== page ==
(3) str.isalpha() is probably a good substitute for s[0] in string.letters. (If
    you want to be strict about the translation, you can do s[0].isalpha())
    (4) string.lower(word) is deprecated in favor of word.lower()
    (5) perhaps Numeric doesn't support this, but I believe you can replace
    wa[1:wlen-1] with wa[1:-1]
    (6) you can do something much like what your numarray code does by using
    random.shuffle


    As far as speed goes, here's the timings I got using your email (minus the code)
    as input (your code is saved in 'temp.txt'):

    >python -m timeit -n 10000 -s "import temp; file_in = file('temp.txt'); file_out

    = file('out.txt', 'w')" "temp.f1(file_in, file_out)"
    10000 loops, best of 3: 31.6 usec per loop

    >python -m timeit -n 10000 -s "import temp; file_in = file('temp.txt'); file_out

    = file('out.txt', 'w')" "temp.f2(file_in, file_out)"
    10000 loops, best of 3: 8.02 usec per loop

    Looks to me like the one without numarray is much quicker, but I can't be sure
    that Numeric would behave in the same manner.

    > - It's a good example how powerful libraries, like
    > Numeric, make one's life easier. (BTW, why is Numeric
    > and stuff like take() still not included in the standard
    > Library ? Batteries included, but calculator not ?)


    Well, at least in numarray, take is just the functional form of indexing by an
    array:

    >>> arr = na.arange(20)*2
    >>> na.take(arr, na.array([3, 5, 13]))

    array([ 6, 10, 26])
    >>> arr[na.array([3, 5, 13])]

    array([ 6, 10, 26])

    While it's true that Python's builtin lists don't support this directly, list
    comprehensions make this pretty easy to reproduce:

    >>> lst = [2*x for x in range(20)]
    >>> [lst for i in [3, 5, 13]]

    [6, 10, 26]

    > - Perhaps it's useful to protect messages in some
    > regions with not-so-democratic forms of government
    > against automatic scanning by making the message
    > machine-unreadable, causing some Orwellian Confusion ?


    Unfortunately, this 'encoding scheme' ;) doesn't work in all languages -- what's
    the first 'letter' of a two-character word in, say, Mandarin? ;)

    Steve
     
    Steven Bethard, Nov 11, 2004
    #2
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  3. Johannes Nix

    Andrew Dalke Guest

    Johannes Nix wrote:
    > yesterday I met a cute person (after my dance class)


    Another dancer, eh? I mostly do Latin dancing (salsa, cha-cha,
    nerengue, though haven't got bachata down) some tango and a bit
    of swing.

    > who told me about an
    > interesting experiment regarding cognition. People were told to read a
    > typed text; However, in every word in the text, only the first and the
    > last letter were in the right place.


    That was going around a couple months ago. Here's some links:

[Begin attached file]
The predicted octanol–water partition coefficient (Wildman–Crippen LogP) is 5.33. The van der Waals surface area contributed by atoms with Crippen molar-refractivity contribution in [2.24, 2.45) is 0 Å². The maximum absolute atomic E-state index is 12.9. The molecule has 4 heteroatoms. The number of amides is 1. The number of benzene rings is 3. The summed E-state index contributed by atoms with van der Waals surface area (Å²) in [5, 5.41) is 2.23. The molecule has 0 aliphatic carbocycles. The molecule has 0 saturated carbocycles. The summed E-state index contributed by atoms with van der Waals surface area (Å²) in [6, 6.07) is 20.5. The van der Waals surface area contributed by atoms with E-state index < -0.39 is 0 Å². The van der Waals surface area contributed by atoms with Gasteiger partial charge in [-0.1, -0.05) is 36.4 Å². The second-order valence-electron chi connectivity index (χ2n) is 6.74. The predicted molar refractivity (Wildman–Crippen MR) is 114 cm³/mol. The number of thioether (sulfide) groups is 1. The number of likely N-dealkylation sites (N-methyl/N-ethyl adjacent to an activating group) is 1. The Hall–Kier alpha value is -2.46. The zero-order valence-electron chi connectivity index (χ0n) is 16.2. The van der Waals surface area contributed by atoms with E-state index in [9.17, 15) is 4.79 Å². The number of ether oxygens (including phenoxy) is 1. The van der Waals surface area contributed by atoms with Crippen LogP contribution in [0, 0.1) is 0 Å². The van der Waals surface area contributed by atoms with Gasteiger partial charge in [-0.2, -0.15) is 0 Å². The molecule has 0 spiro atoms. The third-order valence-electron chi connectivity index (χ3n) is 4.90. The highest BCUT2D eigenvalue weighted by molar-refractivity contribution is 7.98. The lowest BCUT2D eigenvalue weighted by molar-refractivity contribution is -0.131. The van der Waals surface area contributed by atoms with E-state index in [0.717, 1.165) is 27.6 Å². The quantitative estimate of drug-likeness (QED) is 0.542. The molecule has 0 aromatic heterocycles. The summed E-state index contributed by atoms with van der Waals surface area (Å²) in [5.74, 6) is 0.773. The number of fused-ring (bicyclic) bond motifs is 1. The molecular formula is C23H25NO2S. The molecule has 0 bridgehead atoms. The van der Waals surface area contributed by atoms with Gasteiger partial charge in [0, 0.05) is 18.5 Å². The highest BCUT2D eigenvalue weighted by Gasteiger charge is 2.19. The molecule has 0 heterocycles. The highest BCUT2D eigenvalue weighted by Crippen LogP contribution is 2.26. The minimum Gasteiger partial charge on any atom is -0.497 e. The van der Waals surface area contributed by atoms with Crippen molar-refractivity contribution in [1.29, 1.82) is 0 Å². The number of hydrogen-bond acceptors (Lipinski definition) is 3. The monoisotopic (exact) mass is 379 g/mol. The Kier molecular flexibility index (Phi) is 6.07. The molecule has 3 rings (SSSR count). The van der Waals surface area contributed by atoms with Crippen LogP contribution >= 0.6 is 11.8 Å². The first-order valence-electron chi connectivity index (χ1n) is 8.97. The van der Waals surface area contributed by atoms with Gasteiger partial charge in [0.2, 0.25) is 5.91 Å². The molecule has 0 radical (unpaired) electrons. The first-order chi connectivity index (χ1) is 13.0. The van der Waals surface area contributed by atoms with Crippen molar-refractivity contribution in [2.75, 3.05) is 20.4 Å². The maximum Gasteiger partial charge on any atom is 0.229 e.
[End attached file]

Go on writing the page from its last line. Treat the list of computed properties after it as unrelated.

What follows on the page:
http://jwz.livejournal.com/256229.html
    http://slashdot.org/article.pl?sid=03/09/15/2227256

    > - Is it possible to make it a bit more concise ;-))) ?


    Yes. Try this

    #!/usr/bin/pthoyn
    irpomt re
    imropt rondam
    ipormt snitrg

    # This is lcloae aware, so long as '][-' aren't ltreets.
    # (Orhtiewse use re.epscae)

    wrod_pat = re.colmipe('[' + string.letters + ']{4,}')

    def _jmulbe(m):
    s = m.gruop(0)
    leretts = lsit(s[1:-1])
    rondam.sulfhfe(leetrts)
    return s[0] + "".jion(ltrtees) + s[-1]

    def jmblue_file(ilnife, ouflite):
    for lnie in iinlfe:
    lnie = wrod_pat.sub(_julbme, lnie)
    olftuie.wirte(line)

    if __name__ == "__mian__":
    ioprmt sys
    julbme_file(sys.sdtin, sys.sdtout)


    > - Can it coerced to run a little bit faster ?


    You'll have to test it for yourself. I don't have a copy
    of your data set and can't find it on-line.

    > - It's a good example how powerful libraries, like
    > Numeric, make one's life easier. (BTW, why is Numeric
    > and stuff like take() still not included in the standard
    > Library ? Batteries included, but calculator not ?)


    Well, random.shuffle works nicely as does using re.sub along
    with a callable. I rarely need Numeric.

    > - Perhaps it's useful to protect messages in some
    > regions with not-so-democratic forms of government
    > against automatic scanning by making the message
    > machine-unreadable, causing some Orwellian Confusion ;-) ?
    > Of course, texts from Pythonistas would remain suspicious,
    > due to the large number of "y" occurring in them....


    There are many more ways to do that. Eg, see what the
    spammers do to get through the repressive forms of email
    filters I use.

    Oh, and to make life easier for you,

    #!/usr/bin/python
    import re
    import random
    import string

    # This is locale aware, so long as '][-' aren't letters.
    # (Otherwise use re.escape)

    word_pat = re.compile('[' + string.letters + ']{4,}')